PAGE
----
The body of Judith Resnick, one of the seven astronauts who died when the space shuttle Challenger exploded on January 28, will be cremated, her father, Dr. Marvin Resnick, told the Army Radio Tuesday in an interview from Akron, Ohio. He spoke in Hebrew and English.
The interview followed discovery of the shuttle’s crew compartment on the ocean floor off the Florida coast last week with the remains of the five men and two women aboard. Although the remains were said not to be intact, Resnick, a medical doctor, was quoted in the American media as saying officials of the National Aeronautics and Space Administration (NASA) believe some of the bodies could be identified.
Resnick told the Army Radio that efforts to raise the crew compartment have been delayed by bad weather. But once it is brought to the surface, forensic experts will examine the bodies, he said.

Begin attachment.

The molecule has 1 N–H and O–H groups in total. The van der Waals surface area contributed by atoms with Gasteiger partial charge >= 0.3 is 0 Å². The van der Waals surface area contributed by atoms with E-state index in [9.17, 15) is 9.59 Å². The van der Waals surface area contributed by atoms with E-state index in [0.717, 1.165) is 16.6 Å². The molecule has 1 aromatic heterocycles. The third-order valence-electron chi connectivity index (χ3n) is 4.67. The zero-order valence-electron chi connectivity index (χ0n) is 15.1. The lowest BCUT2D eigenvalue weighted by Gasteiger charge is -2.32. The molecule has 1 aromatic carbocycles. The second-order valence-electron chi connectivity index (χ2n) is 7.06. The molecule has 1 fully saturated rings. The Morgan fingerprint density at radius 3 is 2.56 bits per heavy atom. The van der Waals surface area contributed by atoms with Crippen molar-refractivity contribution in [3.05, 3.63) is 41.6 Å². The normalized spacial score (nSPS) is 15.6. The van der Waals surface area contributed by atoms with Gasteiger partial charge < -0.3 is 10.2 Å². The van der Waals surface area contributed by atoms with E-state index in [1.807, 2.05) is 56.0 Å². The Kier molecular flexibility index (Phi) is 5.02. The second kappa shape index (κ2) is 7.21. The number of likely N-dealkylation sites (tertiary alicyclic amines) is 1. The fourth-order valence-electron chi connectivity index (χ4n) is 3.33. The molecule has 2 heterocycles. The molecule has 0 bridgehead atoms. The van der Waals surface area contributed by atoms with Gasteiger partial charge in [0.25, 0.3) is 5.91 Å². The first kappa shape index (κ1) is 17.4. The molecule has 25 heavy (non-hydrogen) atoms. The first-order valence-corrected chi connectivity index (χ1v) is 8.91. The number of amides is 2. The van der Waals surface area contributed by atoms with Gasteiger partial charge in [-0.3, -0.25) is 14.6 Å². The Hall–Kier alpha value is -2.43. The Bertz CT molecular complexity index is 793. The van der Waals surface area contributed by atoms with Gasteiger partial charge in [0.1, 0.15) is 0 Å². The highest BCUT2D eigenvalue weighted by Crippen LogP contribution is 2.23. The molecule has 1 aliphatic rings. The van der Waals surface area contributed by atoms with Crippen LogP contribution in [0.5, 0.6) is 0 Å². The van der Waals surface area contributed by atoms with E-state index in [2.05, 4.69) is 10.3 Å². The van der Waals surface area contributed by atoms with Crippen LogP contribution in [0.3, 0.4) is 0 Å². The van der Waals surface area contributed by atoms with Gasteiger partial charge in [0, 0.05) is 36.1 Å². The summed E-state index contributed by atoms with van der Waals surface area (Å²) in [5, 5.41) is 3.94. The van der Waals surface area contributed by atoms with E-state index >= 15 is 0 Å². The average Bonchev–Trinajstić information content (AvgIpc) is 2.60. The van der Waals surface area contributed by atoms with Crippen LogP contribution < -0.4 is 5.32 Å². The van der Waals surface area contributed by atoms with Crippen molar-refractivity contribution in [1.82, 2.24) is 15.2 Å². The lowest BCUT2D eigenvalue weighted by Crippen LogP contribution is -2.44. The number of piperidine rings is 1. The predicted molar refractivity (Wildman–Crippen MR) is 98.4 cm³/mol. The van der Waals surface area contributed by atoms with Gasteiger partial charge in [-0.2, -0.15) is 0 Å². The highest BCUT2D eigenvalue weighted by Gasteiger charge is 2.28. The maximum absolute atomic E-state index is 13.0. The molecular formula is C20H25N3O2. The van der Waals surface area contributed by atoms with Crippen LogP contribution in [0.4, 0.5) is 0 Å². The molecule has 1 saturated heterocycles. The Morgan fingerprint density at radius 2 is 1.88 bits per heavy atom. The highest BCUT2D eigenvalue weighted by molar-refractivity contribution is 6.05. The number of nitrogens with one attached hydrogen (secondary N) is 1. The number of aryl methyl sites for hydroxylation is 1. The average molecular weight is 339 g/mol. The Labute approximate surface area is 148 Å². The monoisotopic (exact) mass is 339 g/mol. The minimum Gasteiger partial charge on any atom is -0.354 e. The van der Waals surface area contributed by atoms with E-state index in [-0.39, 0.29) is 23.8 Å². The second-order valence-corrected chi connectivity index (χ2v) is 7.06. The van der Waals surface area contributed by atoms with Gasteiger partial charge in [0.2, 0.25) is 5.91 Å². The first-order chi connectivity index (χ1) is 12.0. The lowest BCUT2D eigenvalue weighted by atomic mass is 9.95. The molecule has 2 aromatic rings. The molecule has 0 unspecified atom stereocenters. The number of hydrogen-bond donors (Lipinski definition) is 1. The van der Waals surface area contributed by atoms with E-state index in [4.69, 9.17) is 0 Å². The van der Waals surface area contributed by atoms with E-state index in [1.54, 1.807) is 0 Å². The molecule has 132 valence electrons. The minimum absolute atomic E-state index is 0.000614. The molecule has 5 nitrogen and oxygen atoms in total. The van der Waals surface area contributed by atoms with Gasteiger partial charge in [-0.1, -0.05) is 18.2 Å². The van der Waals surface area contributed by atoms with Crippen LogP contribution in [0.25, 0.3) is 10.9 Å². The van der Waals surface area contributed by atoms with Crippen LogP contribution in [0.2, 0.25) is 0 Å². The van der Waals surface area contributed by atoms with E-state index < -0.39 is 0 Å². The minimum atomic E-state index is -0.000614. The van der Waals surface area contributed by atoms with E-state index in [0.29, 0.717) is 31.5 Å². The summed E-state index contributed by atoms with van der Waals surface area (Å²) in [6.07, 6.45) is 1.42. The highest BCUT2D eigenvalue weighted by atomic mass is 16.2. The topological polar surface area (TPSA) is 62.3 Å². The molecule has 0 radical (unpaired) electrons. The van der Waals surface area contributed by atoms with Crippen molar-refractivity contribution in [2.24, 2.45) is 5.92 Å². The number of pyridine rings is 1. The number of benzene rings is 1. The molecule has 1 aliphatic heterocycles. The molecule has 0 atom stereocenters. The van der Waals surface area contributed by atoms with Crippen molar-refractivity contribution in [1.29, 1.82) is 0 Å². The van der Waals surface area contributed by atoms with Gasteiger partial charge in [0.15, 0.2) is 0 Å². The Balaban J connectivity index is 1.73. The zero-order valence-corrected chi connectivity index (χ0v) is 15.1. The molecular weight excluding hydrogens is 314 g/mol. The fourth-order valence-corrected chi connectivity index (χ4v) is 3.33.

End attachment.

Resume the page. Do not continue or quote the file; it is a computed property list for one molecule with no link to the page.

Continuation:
“She achieved something in her life but her life was too short,” Resnick said of his daughter who, at 35, held a Ph.D. in electrical engineering and had completed one successful flight in the space shuttle. She was the second woman astronaut to go into space and the first Jewish woman astronaut.
Media reports in the U.S. said the families of the astronauts greeted news of the discovery of their remains with mixed feelings. There was relief but also concern that their ordeal would be prolonged while the painful process of identification proceeds. Judith Resnick’s stepsister, Linda Reppert, said, “I wouldn’t say it (discovery of the remains) was a very pleasant surprise. It just never ends.”
The Archive of the Jewish Telegraphic Agency includes articles published from 1923 to 2008. Archive stories reflect the journalistic standards and practices of the time they were published.